So I think as we're getting closer and we're really zeroing in on Raqqa and all -- this has become a land battle. We haven't been able to beat ISIS on the Internet or where they've been growing in other places such as Europe. But we've definitely been able to zero in on their headquarters, on the different places that they have, these patches of land in Syria.

And as we get closer, we realize that the different agendas are competing agendas. And each one of these is extremely target whether it was the missile strike because of the nerve gas used in April (ph) or now this, you know, strike --

WALKER: Yes. It really is a complex battlefield to say the least. But when it comes to Russia's threats, how do you take that when the one of the few threats -- first saying that they're threatening to target and essentially follow any U.S. aircraft and allies -- all flying aircraft detected west of the Euphrates. But Russia stopped short of saying we're going to shoot the plane down.


DAFTARI: We'll shoot them down.



WALKER: How do you take that?

DAFTARI: And there's obviously -- you know, there's an international stage here and I think that, you know, the Russians are absolutely masterful at dominating that international stage as they have particularly in the theater of Syria.

But look, they threatened to disconnect the hotline, you know, after the April strike. So, you know, regardless I think that they understand that they have to watch themselves if the Trump administration or the U.S.-led coalition and that they are really getting caught red-handed in a lot of different places because the story that was told to the west with regard to the activity of the Russians and the Iranians in Syria is much different than what we're detecting that's going on, on the ground. Obviously they're pushing forward their own agenda.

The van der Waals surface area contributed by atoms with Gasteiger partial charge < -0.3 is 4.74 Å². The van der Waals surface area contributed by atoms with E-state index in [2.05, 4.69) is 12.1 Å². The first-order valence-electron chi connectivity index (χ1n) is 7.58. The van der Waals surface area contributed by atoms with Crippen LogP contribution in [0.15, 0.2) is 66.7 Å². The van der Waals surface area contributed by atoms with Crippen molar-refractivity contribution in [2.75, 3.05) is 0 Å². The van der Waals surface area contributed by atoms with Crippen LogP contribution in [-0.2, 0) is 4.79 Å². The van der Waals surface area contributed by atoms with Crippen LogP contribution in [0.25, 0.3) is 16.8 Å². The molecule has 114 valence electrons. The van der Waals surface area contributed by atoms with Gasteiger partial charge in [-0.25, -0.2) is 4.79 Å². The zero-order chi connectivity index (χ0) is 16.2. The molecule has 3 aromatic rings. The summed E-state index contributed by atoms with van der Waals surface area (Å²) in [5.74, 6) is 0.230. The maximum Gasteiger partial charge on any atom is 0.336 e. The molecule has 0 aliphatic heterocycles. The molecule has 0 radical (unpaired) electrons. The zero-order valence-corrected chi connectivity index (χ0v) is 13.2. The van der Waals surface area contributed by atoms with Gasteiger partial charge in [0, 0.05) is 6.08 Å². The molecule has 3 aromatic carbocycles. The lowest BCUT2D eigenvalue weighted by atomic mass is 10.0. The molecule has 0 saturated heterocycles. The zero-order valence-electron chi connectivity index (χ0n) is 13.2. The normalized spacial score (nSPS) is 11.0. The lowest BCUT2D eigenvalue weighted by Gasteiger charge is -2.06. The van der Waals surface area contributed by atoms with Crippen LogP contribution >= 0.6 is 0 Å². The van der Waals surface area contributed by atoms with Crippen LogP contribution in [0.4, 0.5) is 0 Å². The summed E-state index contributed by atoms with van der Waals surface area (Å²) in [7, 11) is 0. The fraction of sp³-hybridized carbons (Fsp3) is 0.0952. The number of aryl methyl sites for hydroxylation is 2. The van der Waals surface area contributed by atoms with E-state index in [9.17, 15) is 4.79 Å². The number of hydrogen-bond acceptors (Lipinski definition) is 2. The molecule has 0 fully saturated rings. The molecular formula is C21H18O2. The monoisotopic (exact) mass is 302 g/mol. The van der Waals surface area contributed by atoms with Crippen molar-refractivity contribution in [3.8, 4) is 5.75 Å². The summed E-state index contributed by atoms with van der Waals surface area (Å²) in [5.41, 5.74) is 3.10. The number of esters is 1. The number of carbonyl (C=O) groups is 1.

DAFTARI: Obviously, innocent civilians are being killed. You know, I had an opportunity to interview some members of the Free Syrian Army when I was in Syria last summer and when you look at the situation, you look at we're arming the same individuals that the Iranians and Russians and Bashar al-Assad's regime is killing.

So you know, what's the truth here? And as we're getting closer to it, the truth is very ugly. WALKER: When you hear Moscow once again threatening to end that deconfliction line which is also very crucial to avoid collisions in the air because they're all operating within the same Syrian air space.